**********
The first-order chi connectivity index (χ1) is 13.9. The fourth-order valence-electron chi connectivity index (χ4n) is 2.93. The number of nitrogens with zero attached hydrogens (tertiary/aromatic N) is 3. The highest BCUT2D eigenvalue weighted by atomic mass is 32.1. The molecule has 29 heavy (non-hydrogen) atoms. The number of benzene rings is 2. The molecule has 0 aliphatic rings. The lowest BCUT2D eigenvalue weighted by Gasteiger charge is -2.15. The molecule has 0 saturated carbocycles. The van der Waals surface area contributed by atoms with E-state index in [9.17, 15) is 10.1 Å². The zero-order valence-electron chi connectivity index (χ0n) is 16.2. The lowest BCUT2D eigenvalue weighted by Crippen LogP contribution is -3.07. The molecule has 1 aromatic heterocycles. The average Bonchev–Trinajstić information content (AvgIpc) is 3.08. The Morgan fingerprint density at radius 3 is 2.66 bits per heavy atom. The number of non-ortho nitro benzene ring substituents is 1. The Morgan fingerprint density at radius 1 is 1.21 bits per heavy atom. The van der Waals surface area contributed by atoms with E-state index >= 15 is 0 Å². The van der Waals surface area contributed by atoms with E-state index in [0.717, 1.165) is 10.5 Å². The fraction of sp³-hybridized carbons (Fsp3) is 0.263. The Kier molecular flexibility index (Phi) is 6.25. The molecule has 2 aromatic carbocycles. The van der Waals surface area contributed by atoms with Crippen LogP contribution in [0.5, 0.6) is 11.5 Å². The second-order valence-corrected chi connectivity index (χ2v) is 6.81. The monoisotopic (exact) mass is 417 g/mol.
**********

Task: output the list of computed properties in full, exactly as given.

The first-order chi connectivity index (χ1) is 13.9. The fourth-order valence-electron chi connectivity index (χ4n) is 2.93. The number of nitrogens with zero attached hydrogens (tertiary/aromatic N) is 3. The highest BCUT2D eigenvalue weighted by atomic mass is 32.1. The molecule has 29 heavy (non-hydrogen) atoms. The number of benzene rings is 2. The molecule has 0 aliphatic rings. The lowest BCUT2D eigenvalue weighted by Gasteiger charge is -2.15. The molecule has 0 saturated carbocycles. The van der Waals surface area contributed by atoms with E-state index in [9.17, 15) is 10.1 Å². The zero-order valence-electron chi connectivity index (χ0n) is 16.2. The lowest BCUT2D eigenvalue weighted by Crippen LogP contribution is -3.07. The molecule has 1 aromatic heterocycles. The average Bonchev–Trinajstić information content (AvgIpc) is 3.08. The Morgan fingerprint density at radius 3 is 2.66 bits per heavy atom. The number of non-ortho nitro benzene ring substituents is 1. The Morgan fingerprint density at radius 1 is 1.21 bits per heavy atom. The van der Waals surface area contributed by atoms with E-state index >= 15 is 0 Å². The van der Waals surface area contributed by atoms with E-state index in [0.717, 1.165) is 10.5 Å². The fraction of sp³-hybridized carbons (Fsp3) is 0.263. The Kier molecular flexibility index (Phi) is 6.25. The molecule has 2 aromatic carbocycles. The van der Waals surface area contributed by atoms with Crippen LogP contribution in [0.5, 0.6) is 11.5 Å². The second-order valence-corrected chi connectivity index (χ2v) is 6.81. The monoisotopic (exact) mass is 417 g/mol.